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School Choice and Social Justice

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  • Anonymous

    Posted July 1, 2004

    Outstanding!

    I was intrigued by the author's philosophical approach, so refreshing amid much (undoubtedly useful) anecdotal, pep-rally, motivational-styled writing. Brighouse is not deluded that his ideas are based in theory. Yet it is that very fact that makes his work so appealing. It is filled with possibilities. I am also deeply impressed that his conceptualization of social justice extends far beyond the superficial concerns of radical multi-culturalism that borders, disturbingly often, on separatism. Instead, his ideas elucidate a concept of education-for-social-justice for all, not blind to culture, not assimilationist, but total and unobscured by passions.

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  • Anonymous

    Posted February 10, 2000

    Comment From Author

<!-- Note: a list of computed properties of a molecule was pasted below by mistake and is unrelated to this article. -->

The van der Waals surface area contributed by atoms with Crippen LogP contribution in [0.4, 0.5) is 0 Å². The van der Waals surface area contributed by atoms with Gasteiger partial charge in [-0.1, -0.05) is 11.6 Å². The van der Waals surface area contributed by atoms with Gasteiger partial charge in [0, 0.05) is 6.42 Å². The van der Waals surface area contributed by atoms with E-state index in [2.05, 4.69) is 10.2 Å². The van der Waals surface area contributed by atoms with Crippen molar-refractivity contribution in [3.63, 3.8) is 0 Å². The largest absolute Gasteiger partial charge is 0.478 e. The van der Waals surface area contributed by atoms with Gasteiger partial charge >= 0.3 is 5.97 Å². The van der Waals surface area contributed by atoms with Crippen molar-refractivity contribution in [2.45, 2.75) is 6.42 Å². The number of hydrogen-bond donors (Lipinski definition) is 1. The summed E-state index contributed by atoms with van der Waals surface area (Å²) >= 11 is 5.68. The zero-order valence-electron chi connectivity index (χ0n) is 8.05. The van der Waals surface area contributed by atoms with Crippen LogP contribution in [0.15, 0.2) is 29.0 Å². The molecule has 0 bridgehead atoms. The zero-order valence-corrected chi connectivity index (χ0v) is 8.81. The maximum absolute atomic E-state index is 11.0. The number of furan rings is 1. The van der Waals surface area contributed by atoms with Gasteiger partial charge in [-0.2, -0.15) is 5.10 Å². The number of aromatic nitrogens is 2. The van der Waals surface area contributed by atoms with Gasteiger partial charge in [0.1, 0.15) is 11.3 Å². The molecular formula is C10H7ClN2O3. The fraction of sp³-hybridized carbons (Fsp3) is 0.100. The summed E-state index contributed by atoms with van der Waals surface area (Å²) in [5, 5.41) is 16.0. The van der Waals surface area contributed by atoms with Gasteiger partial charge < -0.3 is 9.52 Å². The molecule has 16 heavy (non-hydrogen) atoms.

I wrote this book out of a sense of frustration which the current debate on school choice. Proponents of choice are too often groundlessly optimistic about the workings of markets, and they almost always neglect the impact of choice on social justice. When they do consider the impact on social justice, the conception of social justice they use is usually simply indefensible: depending either on libertarian views about property rights, or authoritarian views about the rights of parents over their children.. Opponents are usually concerned with social justice, but too often they use the wrong conception of social justice, one which is indefensibly focussed on the public good rather than on the vital individual interests of children. My diagnosis of this is that left wing thinking about education has become infused with communitarian and post-modernist views about justice, both of which are deeply mistaken, and very unhealthy. So I wanted to counter the public good-style justifications of education with an individualist theory of social justice in education, which gives proper regard to the interests of children; and at the same time explore whether school choice could be made compatible with social justice. About 2/3rds of the book is devoted to the philosophical task of elaborating and defending a theory of justice in education: one which places educational equality and the interest of every person in a real opportunity for personal autonomy at the centre of thinking about education policy. The rest of the book evaluates both the theoretical arguments for choice and the real world evidence on choice schemes, in the light of this theory of social justice. In the final chapter I argue for a carefully regulated school choice scheme, and show that many of the practical objections to choice could be overcome. Although I defend a very strongly egalitarian theory of social justice in education, my openness to the use of markets will discomfort most orthodox liberal defenders of public education; and despite my circumspect friendliness to markets, right wingers will be outraged by theory of justice and support for government regulation. So I don't expect anyone to be happy with the book: but I do hope that it will force people to rethink their basic assumptions, and perhaps contribute something useful to the public debate. I expect (and already have evidence) that the book will discomfort both left and right wing thinkers about education, but think it is none the worse for that. I rated the book because they wouldn't let me submit the comment without rating the book: not to skew the ratings, honest.

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